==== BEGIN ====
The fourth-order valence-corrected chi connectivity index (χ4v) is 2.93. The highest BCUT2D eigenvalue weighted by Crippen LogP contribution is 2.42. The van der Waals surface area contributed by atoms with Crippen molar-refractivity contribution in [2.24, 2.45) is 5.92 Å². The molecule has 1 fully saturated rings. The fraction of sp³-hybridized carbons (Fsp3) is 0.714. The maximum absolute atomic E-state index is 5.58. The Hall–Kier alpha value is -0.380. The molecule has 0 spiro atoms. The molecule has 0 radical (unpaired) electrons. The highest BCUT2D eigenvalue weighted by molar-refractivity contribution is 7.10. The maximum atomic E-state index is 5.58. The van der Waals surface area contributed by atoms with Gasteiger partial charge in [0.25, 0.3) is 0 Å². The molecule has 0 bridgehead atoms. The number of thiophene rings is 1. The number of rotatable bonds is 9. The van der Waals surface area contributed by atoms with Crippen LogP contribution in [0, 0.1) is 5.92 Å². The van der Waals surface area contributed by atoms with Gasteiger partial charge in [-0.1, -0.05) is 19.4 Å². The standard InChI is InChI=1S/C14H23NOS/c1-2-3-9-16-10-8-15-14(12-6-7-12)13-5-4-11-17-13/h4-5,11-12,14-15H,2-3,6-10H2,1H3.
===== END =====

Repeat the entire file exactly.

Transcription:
The fourth-order valence-corrected chi connectivity index (χ4v) is 2.93. The highest BCUT2D eigenvalue weighted by Crippen LogP contribution is 2.42. The van der Waals surface area contributed by atoms with Crippen molar-refractivity contribution in [2.24, 2.45) is 5.92 Å². The molecule has 1 fully saturated rings. The fraction of sp³-hybridized carbons (Fsp3) is 0.714. The maximum absolute atomic E-state index is 5.58. The Hall–Kier alpha value is -0.380. The molecule has 0 spiro atoms. The molecule has 0 radical (unpaired) electrons. The highest BCUT2D eigenvalue weighted by molar-refractivity contribution is 7.10. The maximum atomic E-state index is 5.58. The van der Waals surface area contributed by atoms with Gasteiger partial charge in [0.25, 0.3) is 0 Å². The molecule has 0 bridgehead atoms. The number of thiophene rings is 1. The number of rotatable bonds is 9. The van der Waals surface area contributed by atoms with Crippen LogP contribution in [0, 0.1) is 5.92 Å². The van der Waals surface area contributed by atoms with Gasteiger partial charge in [-0.1, -0.05) is 19.4 Å². The standard InChI is InChI=1S/C14H23NOS/c1-2-3-9-16-10-8-15-14(12-6-7-12)13-5-4-11-17-13/h4-5,11-12,14-15H,2-3,6-10H2,1H3.